* Nikkei sinks through major chart support, much of Asia in the red
* Nasdaq suffers biggest one-day fall since 2011
* Funds rotate out of momentum stocks to bonds, emerging markets
By Wayne Cole
SYDNEY, April 11 Japanese shares sank to six-month lows on Friday as an escalating selloff on Wall Street spread to Asia and slugged markets that had been fairly resilient up to now.
What was increasingly looking like a major portfolio shift from momentum plays in U.S. technology and biotechnology stocks was having a knock-on effect across all regions and sectors, pressuring even defensive shares.
Momentum investing involves buying stocks that are already trending higher, often taking their price/earnings ratios into the stratosphere. When the momentum turns it can do so viciously as investors rush to the exits at the same time.
Japan, in particular, was vulnerable both to the dive in tech stocks and to the strength of the yen, which crimps exports and corporate profits. The Nikkei gapped lower right from the off to reach a trough of 13,885, but later pared its losses to be down 2 percent at 14,007.
Dealers suspected the authorities would be working behind the scenes to get public pension funds to buy and stop the rot.
The breach of chart support at 14,200 was a body blow and much would now depend on whether the index could close the session above the 14,000 bulwark.
Tech bellwether Softbank felt the heat with a drop of 4.8 percent to its lowest in over two months. Clothing giant Fast Retailing shed 8 percent after it cut its profit forecast when investors were already nervous about the impact of this month's sales tax hike.
The retreat followed a brutal day on Wall Street, where the Nasdaq suffered its worst single-day drop since late 2011. The tech-heavy index sank 3.1 percent, while the Nasdaq biotechnology index plunged 5.6 percent.
The selling rippled through the broader market pulling the Dow down 1.62 percent and the S&P 500 2 percent.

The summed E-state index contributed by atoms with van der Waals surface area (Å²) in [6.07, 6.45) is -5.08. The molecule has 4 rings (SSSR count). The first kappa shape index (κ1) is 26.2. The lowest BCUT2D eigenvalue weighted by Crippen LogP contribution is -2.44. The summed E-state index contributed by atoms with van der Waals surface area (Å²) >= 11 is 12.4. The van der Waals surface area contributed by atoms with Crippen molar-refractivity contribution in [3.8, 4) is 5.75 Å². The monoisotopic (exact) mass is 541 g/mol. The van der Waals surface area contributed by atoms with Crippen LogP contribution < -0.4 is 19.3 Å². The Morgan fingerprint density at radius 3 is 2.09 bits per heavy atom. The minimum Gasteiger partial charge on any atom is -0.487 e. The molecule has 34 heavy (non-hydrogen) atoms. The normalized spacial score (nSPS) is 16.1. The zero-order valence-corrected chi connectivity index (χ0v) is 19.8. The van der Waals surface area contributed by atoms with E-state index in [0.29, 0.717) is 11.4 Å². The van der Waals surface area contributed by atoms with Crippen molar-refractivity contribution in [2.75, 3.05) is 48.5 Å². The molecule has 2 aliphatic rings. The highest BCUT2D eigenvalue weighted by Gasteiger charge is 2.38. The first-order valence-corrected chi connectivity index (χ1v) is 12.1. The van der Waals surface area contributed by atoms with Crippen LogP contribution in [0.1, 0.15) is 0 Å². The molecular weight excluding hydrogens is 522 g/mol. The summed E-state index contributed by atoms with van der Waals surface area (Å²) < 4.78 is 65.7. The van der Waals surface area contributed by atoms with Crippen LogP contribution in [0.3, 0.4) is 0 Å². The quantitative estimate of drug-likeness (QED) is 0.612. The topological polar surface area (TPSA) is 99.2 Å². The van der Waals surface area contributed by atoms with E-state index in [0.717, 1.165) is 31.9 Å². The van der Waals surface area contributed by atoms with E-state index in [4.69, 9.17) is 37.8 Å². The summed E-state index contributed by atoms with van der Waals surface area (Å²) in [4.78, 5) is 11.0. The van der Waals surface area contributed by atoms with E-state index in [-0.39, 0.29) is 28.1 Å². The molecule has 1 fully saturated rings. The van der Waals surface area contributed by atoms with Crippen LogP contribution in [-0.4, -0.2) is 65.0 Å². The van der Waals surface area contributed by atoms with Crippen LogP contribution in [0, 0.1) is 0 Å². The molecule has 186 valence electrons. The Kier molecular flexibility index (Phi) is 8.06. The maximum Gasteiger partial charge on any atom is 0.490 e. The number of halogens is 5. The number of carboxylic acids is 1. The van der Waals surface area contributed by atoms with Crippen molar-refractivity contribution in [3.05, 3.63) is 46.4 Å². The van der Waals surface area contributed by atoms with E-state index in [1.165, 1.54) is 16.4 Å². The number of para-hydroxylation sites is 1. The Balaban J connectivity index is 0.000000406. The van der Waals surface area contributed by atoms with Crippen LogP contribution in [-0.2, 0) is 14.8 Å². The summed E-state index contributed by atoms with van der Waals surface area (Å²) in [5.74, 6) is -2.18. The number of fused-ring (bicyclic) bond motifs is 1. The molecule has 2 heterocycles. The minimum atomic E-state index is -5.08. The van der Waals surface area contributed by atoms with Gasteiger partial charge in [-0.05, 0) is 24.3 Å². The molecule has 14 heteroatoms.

Investors were in part taking profits as the U.S. corporate reporting season started amid expectations that results would not be stellar enough to support the high valuations of some stocks.
Markets across Asia were spooked by the scale of the losses, with Korea down 0.9 percent and Australia 1 percent. MSCI's broadest index of Asia-Pacific shares outside Japan lost 0.9 percent.
Even the MSCI emerging markets index eased back a little, a day after reaching its highest for the year so far. The emerging sector has been on a tear in the last couple of weeks as funds cut back exposure to developed markets.
With stocks out of favour, government bonds were set to benefit and yields on the benchmark 10-year U.S. Treasury note fell to their lowest since Feb. 27 at 2.62 percent. They were last at 2.656 percent in Asia.
Even Greece managed a triumphant return to the bond market just two years after its default placed it at the centre of the euro zone debt crisis.
Greece drew solid demand at its five-year bond sale, which aimed to raise three billion euros and offered a yield of 4.95 percent, beating Athens' 5 percent target. It had been expected to draw in U.S. investors including hedge funds.
The afterglow from the Greek deal combined with the latest drop in U.S. yields helped the euro higher on the dollar. On Friday, the single currency was up at $1.3892 having rallied two full cents over the past four sessions.
The dollar also lost ground to the yen, falling to 101.61 from a high of 102.14 on Thursday. That left it uncomfortably close to major chart support around 101.20 that has held for much of the past three months.
Against a basket of currencies, the dollar was holding at 79.417, after hitting a three-week low of 79.330.
The fall in the dollar helped gold score a 2-1/2-week high at $1,324.40 an ounce, though it had eased back to $1,317.14 on Friday.
Oil prices remained soft in the wake of disappointing trade data from China out on Thursday. Brent crude eased 17 cents to $107.29 a barrel, while U.S. crude was quoted down 18 cents at $103.22 a barrel. (Editing by Eric Meijer & Shri Navaratnam)